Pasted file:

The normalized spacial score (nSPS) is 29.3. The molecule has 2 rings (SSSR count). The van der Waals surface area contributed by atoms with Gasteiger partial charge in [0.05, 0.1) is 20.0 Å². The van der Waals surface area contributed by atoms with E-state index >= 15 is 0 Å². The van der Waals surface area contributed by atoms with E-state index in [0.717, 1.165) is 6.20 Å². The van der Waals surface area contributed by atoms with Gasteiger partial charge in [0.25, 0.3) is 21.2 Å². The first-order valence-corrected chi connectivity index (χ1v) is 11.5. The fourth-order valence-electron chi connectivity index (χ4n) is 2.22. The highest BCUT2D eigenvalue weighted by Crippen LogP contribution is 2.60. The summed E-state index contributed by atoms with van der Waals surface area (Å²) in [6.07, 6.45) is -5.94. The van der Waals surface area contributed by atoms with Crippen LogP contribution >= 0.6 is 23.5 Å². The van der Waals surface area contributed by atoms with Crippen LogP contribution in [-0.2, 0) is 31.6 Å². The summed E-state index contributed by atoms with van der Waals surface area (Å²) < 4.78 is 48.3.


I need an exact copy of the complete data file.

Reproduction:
The normalized spacial score (nSPS) is 29.3. The molecule has 2 rings (SSSR count). The van der Waals surface area contributed by atoms with Gasteiger partial charge in [0.05, 0.1) is 20.0 Å². The van der Waals surface area contributed by atoms with E-state index >= 15 is 0 Å². The van der Waals surface area contributed by atoms with E-state index in [0.717, 1.165) is 6.20 Å². The van der Waals surface area contributed by atoms with Gasteiger partial charge in [0.25, 0.3) is 21.2 Å². The first-order valence-corrected chi connectivity index (χ1v) is 11.5. The fourth-order valence-electron chi connectivity index (χ4n) is 2.22. The highest BCUT2D eigenvalue weighted by Crippen LogP contribution is 2.60. The summed E-state index contributed by atoms with van der Waals surface area (Å²) in [6.07, 6.45) is -5.94. The van der Waals surface area contributed by atoms with Crippen LogP contribution >= 0.6 is 23.5 Å². The van der Waals surface area contributed by atoms with Crippen LogP contribution in [-0.2, 0) is 31.6 Å². The summed E-state index contributed by atoms with van der Waals surface area (Å²) < 4.78 is 48.3.